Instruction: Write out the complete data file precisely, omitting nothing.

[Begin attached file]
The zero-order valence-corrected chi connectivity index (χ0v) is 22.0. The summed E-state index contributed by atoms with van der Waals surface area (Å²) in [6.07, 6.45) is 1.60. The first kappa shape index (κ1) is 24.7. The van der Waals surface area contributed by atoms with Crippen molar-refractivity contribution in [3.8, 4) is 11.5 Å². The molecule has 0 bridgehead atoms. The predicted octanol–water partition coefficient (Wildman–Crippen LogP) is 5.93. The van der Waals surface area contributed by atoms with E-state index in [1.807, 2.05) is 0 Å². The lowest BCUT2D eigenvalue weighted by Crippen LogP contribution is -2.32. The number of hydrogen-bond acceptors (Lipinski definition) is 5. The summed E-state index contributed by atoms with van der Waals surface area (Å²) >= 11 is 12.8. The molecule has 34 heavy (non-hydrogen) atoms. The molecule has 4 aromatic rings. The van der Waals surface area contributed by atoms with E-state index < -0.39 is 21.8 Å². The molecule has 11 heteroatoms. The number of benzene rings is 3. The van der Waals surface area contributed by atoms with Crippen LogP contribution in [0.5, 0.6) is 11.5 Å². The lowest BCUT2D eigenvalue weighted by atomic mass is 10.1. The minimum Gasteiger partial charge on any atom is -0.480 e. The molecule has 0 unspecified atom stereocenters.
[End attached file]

The zero-order valence-corrected chi connectivity index (χ0v) is 22.0. The summed E-state index contributed by atoms with van der Waals surface area (Å²) in [6.07, 6.45) is 1.60. The first kappa shape index (κ1) is 24.7. The van der Waals surface area contributed by atoms with Crippen molar-refractivity contribution in [3.8, 4) is 11.5 Å². The molecule has 0 bridgehead atoms. The predicted octanol–water partition coefficient (Wildman–Crippen LogP) is 5.93. The van der Waals surface area contributed by atoms with E-state index in [1.807, 2.05) is 0 Å². The lowest BCUT2D eigenvalue weighted by Crippen LogP contribution is -2.32. The number of hydrogen-bond acceptors (Lipinski definition) is 5. The summed E-state index contributed by atoms with van der Waals surface area (Å²) >= 11 is 12.8. The molecule has 34 heavy (non-hydrogen) atoms. The molecule has 4 aromatic rings. The van der Waals surface area contributed by atoms with E-state index < -0.39 is 21.8 Å². The molecule has 11 heteroatoms. The number of benzene rings is 3. The van der Waals surface area contributed by atoms with Crippen LogP contribution in [0.5, 0.6) is 11.5 Å². The lowest BCUT2D eigenvalue weighted by atomic mass is 10.1. The minimum Gasteiger partial charge on any atom is -0.480 e. The molecule has 0 unspecified atom stereocenters.